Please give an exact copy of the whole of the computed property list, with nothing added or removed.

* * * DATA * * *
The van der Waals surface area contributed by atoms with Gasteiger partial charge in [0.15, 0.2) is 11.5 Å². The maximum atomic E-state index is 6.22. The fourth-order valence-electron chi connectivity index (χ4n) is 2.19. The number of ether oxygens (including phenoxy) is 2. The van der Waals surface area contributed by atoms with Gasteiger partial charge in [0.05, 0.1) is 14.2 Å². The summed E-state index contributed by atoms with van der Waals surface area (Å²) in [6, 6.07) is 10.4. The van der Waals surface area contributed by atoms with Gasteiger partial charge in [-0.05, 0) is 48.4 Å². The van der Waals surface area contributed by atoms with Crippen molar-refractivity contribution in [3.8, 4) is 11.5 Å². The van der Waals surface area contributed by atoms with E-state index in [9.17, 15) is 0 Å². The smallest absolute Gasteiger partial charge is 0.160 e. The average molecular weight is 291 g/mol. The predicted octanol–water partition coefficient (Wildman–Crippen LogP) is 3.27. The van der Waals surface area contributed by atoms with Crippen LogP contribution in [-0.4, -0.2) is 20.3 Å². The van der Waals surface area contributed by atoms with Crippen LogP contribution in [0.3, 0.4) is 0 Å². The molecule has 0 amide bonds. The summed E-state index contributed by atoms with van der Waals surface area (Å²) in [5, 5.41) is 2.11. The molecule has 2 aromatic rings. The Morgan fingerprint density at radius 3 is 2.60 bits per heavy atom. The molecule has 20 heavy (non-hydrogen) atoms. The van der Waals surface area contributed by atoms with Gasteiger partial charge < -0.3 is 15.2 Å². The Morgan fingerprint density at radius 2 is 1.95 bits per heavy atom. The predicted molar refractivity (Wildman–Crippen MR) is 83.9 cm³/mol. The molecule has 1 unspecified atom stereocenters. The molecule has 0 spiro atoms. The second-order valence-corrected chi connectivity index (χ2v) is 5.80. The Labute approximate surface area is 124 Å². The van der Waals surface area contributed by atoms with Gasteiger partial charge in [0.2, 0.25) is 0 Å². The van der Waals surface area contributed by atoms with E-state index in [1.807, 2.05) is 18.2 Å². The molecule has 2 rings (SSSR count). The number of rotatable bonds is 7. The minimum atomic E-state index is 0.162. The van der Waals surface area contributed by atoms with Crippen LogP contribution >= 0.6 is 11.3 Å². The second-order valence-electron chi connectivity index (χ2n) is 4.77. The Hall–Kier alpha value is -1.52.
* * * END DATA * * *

The van der Waals surface area contributed by atoms with Gasteiger partial charge in [0.15, 0.2) is 11.5 Å². The maximum atomic E-state index is 6.22. The fourth-order valence-electron chi connectivity index (χ4n) is 2.19. The number of ether oxygens (including phenoxy) is 2. The van der Waals surface area contributed by atoms with Gasteiger partial charge in [0.05, 0.1) is 14.2 Å². The summed E-state index contributed by atoms with van der Waals surface area (Å²) in [6, 6.07) is 10.4. The van der Waals surface area contributed by atoms with Gasteiger partial charge in [-0.05, 0) is 48.4 Å². The van der Waals surface area contributed by atoms with Crippen molar-refractivity contribution in [3.8, 4) is 11.5 Å². The van der Waals surface area contributed by atoms with E-state index in [9.17, 15) is 0 Å². The smallest absolute Gasteiger partial charge is 0.160 e. The average molecular weight is 291 g/mol. The predicted octanol–water partition coefficient (Wildman–Crippen LogP) is 3.27. The van der Waals surface area contributed by atoms with Crippen LogP contribution in [-0.4, -0.2) is 20.3 Å². The van der Waals surface area contributed by atoms with Crippen LogP contribution in [0.3, 0.4) is 0 Å². The molecule has 0 amide bonds. The summed E-state index contributed by atoms with van der Waals surface area (Å²) in [5, 5.41) is 2.11. The molecule has 2 aromatic rings. The Morgan fingerprint density at radius 3 is 2.60 bits per heavy atom. The molecule has 20 heavy (non-hydrogen) atoms. The van der Waals surface area contributed by atoms with Gasteiger partial charge < -0.3 is 15.2 Å². The Morgan fingerprint density at radius 2 is 1.95 bits per heavy atom. The predicted molar refractivity (Wildman–Crippen MR) is 83.9 cm³/mol. The molecule has 1 unspecified atom stereocenters. The molecule has 0 spiro atoms. The second-order valence-corrected chi connectivity index (χ2v) is 5.80. The Labute approximate surface area is 124 Å². The van der Waals surface area contributed by atoms with Gasteiger partial charge in [0.2, 0.25) is 0 Å². The van der Waals surface area contributed by atoms with E-state index in [1.807, 2.05) is 18.2 Å². The molecule has 2 rings (SSSR count). The number of rotatable bonds is 7. The minimum atomic E-state index is 0.162. The van der Waals surface area contributed by atoms with Crippen LogP contribution >= 0.6 is 11.3 Å². The second-order valence-electron chi connectivity index (χ2n) is 4.77. The Hall–Kier alpha value is -1.52.